“The sense of loss is profound,” he said, noting that, overnight, Christian communities founded by the apostles on the soil stained with the blood of martyrs lost their shrines, their relics and their patrimony. Families were uprooted, perhaps forever.
“We share in the liturgy and in the sacraments,” he said of what binds all Iraqi Christians together, “we share all, as seeds of hope.”
Despite the instability and the uncertainty of the theatre in Iraq, Catholic Near East Welfare Association, said its president, Msgr. John Kozar, “is committed to accompanying Iraq’s churches, investing in their people and programs as they live out the Gospel mandate to love one another.”
CNEWA is actively supporting Christians and suffering minorities throughout the Middle East, particularly those displaced by ISIS and other extremists in Iraq and Syria. Visit this giving page for more information.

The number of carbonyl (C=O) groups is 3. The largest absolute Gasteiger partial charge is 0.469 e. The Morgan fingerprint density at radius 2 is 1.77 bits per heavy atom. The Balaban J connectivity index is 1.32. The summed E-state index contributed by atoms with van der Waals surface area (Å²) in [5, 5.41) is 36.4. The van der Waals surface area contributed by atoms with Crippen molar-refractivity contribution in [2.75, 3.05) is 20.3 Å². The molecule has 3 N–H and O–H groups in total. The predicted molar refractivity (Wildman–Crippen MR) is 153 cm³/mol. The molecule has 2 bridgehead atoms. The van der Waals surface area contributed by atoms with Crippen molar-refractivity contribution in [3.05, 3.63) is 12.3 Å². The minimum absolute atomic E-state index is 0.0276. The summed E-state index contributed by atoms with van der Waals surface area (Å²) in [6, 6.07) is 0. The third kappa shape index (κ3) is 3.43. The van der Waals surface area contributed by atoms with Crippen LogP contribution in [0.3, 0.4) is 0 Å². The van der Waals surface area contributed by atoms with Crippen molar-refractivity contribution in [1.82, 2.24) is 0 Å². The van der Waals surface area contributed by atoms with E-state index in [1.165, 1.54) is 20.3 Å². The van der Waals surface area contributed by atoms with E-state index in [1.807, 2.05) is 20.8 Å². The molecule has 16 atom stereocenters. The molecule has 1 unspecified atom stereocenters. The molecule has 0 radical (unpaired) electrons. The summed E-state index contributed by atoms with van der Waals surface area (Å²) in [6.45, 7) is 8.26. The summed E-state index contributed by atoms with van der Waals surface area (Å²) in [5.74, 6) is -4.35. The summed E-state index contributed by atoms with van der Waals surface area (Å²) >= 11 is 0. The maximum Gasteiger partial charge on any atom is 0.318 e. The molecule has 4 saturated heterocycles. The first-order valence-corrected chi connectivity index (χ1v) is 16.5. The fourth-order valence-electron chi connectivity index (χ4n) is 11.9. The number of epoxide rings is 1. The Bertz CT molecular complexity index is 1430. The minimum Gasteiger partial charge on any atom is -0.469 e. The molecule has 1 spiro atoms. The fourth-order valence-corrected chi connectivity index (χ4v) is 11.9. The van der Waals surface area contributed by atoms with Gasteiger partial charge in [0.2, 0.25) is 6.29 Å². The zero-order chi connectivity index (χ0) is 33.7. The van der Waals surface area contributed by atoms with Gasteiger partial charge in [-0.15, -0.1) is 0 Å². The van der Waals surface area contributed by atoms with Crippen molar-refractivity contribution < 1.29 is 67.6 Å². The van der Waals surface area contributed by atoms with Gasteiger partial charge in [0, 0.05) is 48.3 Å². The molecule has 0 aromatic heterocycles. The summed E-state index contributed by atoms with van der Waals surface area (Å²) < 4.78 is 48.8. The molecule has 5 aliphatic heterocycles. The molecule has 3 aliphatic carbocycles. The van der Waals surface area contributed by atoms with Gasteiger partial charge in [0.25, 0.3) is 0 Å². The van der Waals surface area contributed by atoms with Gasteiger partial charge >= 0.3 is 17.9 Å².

29 September 2016
Earlier this week, CNEWA’s president Msgr. John E. Kozar was in Onatario for the meeting of the Canadian Conference of Catholic Bishops, and to meet with CNEWA’s board in Canada. Along the way, he stopped by the offices of Salt + Light TV for an interview on their program “Perspectives.” Among other things, he touched on the ongoing crisis in Ethiopia. (His portion of the conversation begins at 8:10 in the video below).
Thanks to the generosity of our donors, CNEWA has responded to the debilitating drought in that corner of the world. Read this report to learn how.
But there is still so much more to be done. To find out what you can do for the suffering people in the Horn of Africa, visit this link.
23 September 2016
Sami El-Yousef visits the the Lighthouse School the Zeitun neighborhood of Gaza City. (photo: CNEWA)